Alicia Nichols was among the thousands who wrote about their own experience. At 39, she and her husband had been trying hard to have a baby. She finally succeeded in getting pregnant through in vitro fertilization and gave birth in March 2017, just after she turned 40.
At her home outside of Boston, in a spacious, airy room strewn with baby toys, Nichols spoke of an easy pregnancy. It was how many stories we heard began. The birth, though, was different: a painful 42 hours of labor, until the baby’s “failure to descend” led to an emergency cesarean section.
Then, after healing well for four weeks, she was surprised to feel a gush of blood.
“I was rocking Diana in my rocking chair here in the living room, and when I stood up, blood [had] soaked through me onto the chair,” she says.
Her first reaction was to call an ambulance. “I don’t think I’m the type to overreact. It was just so foreign to me,” she says.
In the emergency room, the obstetrics resident who came over quickly chalked it up to natural postpartum bleeding, something that didn’t merit the ultrasound Nichols was requesting.
“I felt that she was just dismissing me, annoyed, a new mother being paranoid of some blood. I felt like she was not listening at all,” Nichols says.
Throughout our NPR/ProPublica investigation, we heard many variations on the perception by postpartum mothers that their physical concerns were not taken seriously. In Nichols’ case, she was familiar with a medical environment. She worked as an aesthetician and office administrator for a plastic surgeon in the same building as her obstetrician.
In the weeks following her first scare, her obstetrician assured Nichols — in both an office visit and on phone calls — that the episodes of bleeding were most likely the beginning of her menstrual period.
For her part, Nichols pointed out to her doctor that she had never experienced a period like that.
“I had no cramping,” she says. “It was just bright red blood. And, we all know, we’re women. I don’t want to be graphic, but we know it’s different.”
“Denial and delay”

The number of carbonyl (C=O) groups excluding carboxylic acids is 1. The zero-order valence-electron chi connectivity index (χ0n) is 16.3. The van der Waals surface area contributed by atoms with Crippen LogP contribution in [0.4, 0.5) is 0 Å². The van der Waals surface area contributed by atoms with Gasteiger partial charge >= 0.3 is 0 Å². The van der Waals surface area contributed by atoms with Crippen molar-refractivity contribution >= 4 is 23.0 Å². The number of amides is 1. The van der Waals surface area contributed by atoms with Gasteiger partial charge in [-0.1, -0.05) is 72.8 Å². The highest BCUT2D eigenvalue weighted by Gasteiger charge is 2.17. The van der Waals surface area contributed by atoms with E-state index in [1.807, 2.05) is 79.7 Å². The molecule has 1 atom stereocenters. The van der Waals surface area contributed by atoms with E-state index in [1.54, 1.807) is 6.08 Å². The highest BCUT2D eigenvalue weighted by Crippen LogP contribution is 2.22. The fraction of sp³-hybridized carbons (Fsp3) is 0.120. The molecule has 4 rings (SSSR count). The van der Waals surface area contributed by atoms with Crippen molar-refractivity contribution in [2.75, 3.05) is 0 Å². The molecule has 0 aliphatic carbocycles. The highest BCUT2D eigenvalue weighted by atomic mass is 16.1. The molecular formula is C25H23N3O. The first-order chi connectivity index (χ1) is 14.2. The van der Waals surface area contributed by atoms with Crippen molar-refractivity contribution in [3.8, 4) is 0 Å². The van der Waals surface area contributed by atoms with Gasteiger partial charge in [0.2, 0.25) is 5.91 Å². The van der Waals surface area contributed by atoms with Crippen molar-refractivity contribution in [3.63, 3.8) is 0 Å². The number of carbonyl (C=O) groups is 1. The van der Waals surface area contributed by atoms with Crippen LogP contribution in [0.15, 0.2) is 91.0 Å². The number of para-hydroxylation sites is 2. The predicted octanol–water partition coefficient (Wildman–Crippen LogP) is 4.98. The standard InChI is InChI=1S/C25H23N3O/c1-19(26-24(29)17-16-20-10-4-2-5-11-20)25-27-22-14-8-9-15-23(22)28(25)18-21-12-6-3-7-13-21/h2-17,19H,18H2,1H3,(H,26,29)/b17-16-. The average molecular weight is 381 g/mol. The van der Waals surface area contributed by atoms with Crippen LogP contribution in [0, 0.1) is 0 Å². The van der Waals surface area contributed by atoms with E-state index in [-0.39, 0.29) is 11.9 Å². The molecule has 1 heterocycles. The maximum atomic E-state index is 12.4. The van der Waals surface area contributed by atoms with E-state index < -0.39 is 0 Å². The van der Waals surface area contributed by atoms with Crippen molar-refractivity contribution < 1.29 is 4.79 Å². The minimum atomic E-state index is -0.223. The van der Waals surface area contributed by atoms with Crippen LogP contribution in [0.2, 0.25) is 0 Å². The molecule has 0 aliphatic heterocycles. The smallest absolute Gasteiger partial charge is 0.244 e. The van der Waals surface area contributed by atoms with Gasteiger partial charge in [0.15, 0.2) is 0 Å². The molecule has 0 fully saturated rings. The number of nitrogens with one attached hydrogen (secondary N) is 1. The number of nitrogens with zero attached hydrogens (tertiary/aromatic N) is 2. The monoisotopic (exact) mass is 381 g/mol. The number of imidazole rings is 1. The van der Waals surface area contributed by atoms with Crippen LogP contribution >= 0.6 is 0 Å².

Kayana Szymczak for NPR
It was before dawn two months after giving birth, that Nichols — up with baby Diana — had another episode of sudden bleeding.
By chance, her own doctor was on call that early morning and picked up the phone. She remembers him saying, “You’re going to be fine. Check back later in the day if this continues.”
Instead, she went to his office right after it opened.
“I got on the elevator, and the minute the elevator door opened, that’s when I began to hemorrhage,” she says.
The obstetrician immediately called an ambulance, but Nichols was already in the midst of a life-threatening emergency.
“I remember putting my hand down, and when I lifted up my hand, it was just, my whole left hand. I remember seeing my wedding ring, just blood. My left hand was soaked with blood,” she says.
According to her medical records, Nichols lost nearly half the blood in her body.
As a last resort — as in the case of Samantha Blackwell in Cleveland — Nichols’ doctors in Boston performed an emergency hysterectomy.
In an addendum attached to Nichols’ records 24 hours later, her obstetrician stuck with his original theory about her bouts of bleeding. He wrote “patient came to office with onset of first period that seemed heavier than average,” and she “suddenly hemorrhaged.”
Though NPR received written permission for Nichols’ obstetrician to share details of her case, he declined to be interviewed for this story.
But a pathology report included in her records found an entirely different cause for Nichols’ on-and-off bleeding. The pathologist’s diagnosis was placental site vessel subinvolution, or VSI.
That essentially means that the enlarged blood vessels in the lining of the uterus, which had sent nutrition and oxygen to the developing fetus, had failed to return to their pre-pregnancy state. They stayed enlarged and intermittently bled into Nichols’ uterus.
Though rare, VSI can be detected early with a scan and treated before leading to a life-threatening hemorrhage.
Obstetrician Elliott Main, a national leader in the movement to reform maternal health care, says that because most mothers do well during and after pregnancy, obstetricians and nurses strongly tend to expect the best and often are not prepared for the worst.
“That sets up the opportunity for what we call the twin demons of denial and delay. Denial that it’s actually something serious,” says Main, “leading to delay before you get the care that’s going to make the difference.”